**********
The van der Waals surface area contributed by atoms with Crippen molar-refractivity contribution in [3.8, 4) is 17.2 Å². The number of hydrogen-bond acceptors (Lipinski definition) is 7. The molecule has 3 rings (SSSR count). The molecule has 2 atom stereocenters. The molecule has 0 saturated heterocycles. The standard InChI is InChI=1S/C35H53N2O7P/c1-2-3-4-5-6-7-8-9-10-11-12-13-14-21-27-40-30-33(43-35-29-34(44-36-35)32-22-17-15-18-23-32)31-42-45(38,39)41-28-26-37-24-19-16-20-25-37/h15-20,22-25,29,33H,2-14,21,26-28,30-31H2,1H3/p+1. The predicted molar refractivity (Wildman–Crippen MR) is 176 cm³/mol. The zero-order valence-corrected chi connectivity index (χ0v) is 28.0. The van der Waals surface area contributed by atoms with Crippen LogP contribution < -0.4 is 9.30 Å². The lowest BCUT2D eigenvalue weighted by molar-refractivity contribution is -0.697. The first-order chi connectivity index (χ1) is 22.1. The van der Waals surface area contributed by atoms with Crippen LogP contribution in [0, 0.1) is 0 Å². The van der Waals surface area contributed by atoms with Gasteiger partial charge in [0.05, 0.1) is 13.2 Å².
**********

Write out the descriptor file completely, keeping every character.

The van der Waals surface area contributed by atoms with Crippen molar-refractivity contribution in [3.8, 4) is 17.2 Å². The number of hydrogen-bond acceptors (Lipinski definition) is 7. The molecule has 3 rings (SSSR count). The molecule has 2 atom stereocenters. The molecule has 0 saturated heterocycles. The standard InChI is InChI=1S/C35H53N2O7P/c1-2-3-4-5-6-7-8-9-10-11-12-13-14-21-27-40-30-33(43-35-29-34(44-36-35)32-22-17-15-18-23-32)31-42-45(38,39)41-28-26-37-24-19-16-20-25-37/h15-20,22-25,29,33H,2-14,21,26-28,30-31H2,1H3/p+1. The predicted molar refractivity (Wildman–Crippen MR) is 176 cm³/mol. The zero-order valence-corrected chi connectivity index (χ0v) is 28.0. The van der Waals surface area contributed by atoms with Crippen LogP contribution < -0.4 is 9.30 Å². The lowest BCUT2D eigenvalue weighted by molar-refractivity contribution is -0.697. The first-order chi connectivity index (χ1) is 22.1. The van der Waals surface area contributed by atoms with Crippen LogP contribution in [0, 0.1) is 0 Å². The van der Waals surface area contributed by atoms with Gasteiger partial charge in [0.05, 0.1) is 13.2 Å².